Step 1: Understand your TPD cover policy. Review the terms of your policy to understand what qualifies for a lump sum payout. For example, your policy might cover you for being unlikely to be able to return to work in your occupation or any occupation.
Step 2: Gather medical evidence. To establish your suitability for TPD benefits, you will need to provide substantial medical evidence that demonstrates you have an injury or that you suffer an illness that makes it unlikely that you will return to employment (or volunteer work) that you are suited for.
Step 3: Complete the TPD claim form. Contact your superannuation fund or insurer to obtain the claim form and complete it accurately. Include all documents and medical records to substantiate your claim, and provide a written submission explaining why the claim should be approved.
Step 4: Submit the TPD claim. Submit the claim form and supporting documentation to the insurer or superannuation fund. Seek professional help from a legal expert or financial advisor if you are unsure about the claims process or the required details.
Step 5: Follow up with the insurer. Follow up with the insurer to make sure they have everything they need and to avoid unnecessary delays and frustration in making a claim.
Step 6: Wait for approval. The insurer or superannuation fund will review the claim and determine if the applicant is eligible for benefits. The time frame for the approval of the claim varies depending on the case’s complexity, but it typically takes several weeks to several months.
What Happens if TPD Claim is Denied?
If your TPD insurance claim is denied, follow the dispute process to appeal the decision. To challenge the decision, here’s what you should do:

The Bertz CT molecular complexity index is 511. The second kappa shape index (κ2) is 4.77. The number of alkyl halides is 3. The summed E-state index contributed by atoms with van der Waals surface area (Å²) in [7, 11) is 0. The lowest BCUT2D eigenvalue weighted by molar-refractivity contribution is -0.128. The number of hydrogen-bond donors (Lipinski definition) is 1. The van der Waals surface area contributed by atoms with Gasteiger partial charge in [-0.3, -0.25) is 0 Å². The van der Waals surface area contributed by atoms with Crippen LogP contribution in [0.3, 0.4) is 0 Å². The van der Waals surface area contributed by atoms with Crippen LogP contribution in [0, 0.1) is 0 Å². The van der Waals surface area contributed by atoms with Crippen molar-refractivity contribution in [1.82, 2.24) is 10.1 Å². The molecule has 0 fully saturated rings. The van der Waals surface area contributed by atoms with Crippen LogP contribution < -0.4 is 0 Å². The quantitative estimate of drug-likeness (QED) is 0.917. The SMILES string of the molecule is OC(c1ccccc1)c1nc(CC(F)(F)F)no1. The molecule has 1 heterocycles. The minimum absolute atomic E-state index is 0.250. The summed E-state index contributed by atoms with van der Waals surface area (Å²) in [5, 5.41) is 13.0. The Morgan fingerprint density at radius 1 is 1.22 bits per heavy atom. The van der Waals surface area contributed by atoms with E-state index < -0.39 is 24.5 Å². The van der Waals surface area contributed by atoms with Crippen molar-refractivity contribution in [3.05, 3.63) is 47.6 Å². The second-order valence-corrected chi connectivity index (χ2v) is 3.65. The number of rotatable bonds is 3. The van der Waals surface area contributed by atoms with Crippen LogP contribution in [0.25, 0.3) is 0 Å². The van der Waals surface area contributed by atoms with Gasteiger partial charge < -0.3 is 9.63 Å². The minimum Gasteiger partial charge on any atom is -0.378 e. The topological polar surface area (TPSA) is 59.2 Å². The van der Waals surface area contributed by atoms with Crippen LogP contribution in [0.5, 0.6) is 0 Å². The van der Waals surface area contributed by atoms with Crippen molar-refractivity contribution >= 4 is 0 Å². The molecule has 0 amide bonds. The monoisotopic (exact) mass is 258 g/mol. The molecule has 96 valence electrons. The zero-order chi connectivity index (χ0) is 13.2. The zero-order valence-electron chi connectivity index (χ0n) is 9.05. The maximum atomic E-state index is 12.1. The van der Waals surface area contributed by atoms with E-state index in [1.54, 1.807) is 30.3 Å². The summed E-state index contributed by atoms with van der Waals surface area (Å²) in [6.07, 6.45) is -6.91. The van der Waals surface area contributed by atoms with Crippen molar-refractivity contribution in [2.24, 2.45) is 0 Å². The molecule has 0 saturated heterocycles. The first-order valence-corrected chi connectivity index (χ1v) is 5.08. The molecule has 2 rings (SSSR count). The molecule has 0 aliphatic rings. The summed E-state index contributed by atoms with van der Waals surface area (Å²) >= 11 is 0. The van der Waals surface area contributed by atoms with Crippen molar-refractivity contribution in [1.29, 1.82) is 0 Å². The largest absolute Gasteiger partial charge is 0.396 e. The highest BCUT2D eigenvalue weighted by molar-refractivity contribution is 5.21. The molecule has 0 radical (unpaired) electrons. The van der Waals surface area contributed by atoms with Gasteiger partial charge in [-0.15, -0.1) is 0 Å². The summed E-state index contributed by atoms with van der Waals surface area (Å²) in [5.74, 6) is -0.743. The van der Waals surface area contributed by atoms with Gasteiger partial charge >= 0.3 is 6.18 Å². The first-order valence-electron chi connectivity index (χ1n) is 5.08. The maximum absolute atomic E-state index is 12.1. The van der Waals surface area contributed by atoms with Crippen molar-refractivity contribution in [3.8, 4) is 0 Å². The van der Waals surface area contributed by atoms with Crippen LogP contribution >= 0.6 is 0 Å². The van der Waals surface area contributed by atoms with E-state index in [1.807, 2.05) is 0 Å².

- You can request an internal review by the superannuation fund’s internal dispute resolution team. This review will involve a fresh assessment of your claim by a different claims assessor.
- Refer the decision to the Australian Financial Complaints Authority (AFCA). If the internal review does not resolve the issue, you can refer the decision to the AFCA, which is an independent dispute resolution scheme that handles complaints about financial products and services.
- If the internal review and AFCA do not resolve the issue, you can challenge the insurer’s decision in court. A judge will determine the case, and by doing so, you may have the decision overturned and your benefits paid.
Get Help from Legal Experts
Have you suffered from a serious injury or permanent disability due to a work accident?
A Total and Permanent Disability claim could offer you financial security and support as you deal with life’s changes. But you’re going to need the help of an experienced legal advisor to help you with the process.
Our lawyers at JB Solicitors can help you understand the process of making a TPD claim, TPD insurance premiums, or calculate your permanent disability insurance total. We can advise you on the best course of action to take in case of denial of TPD claims.
Contact us today.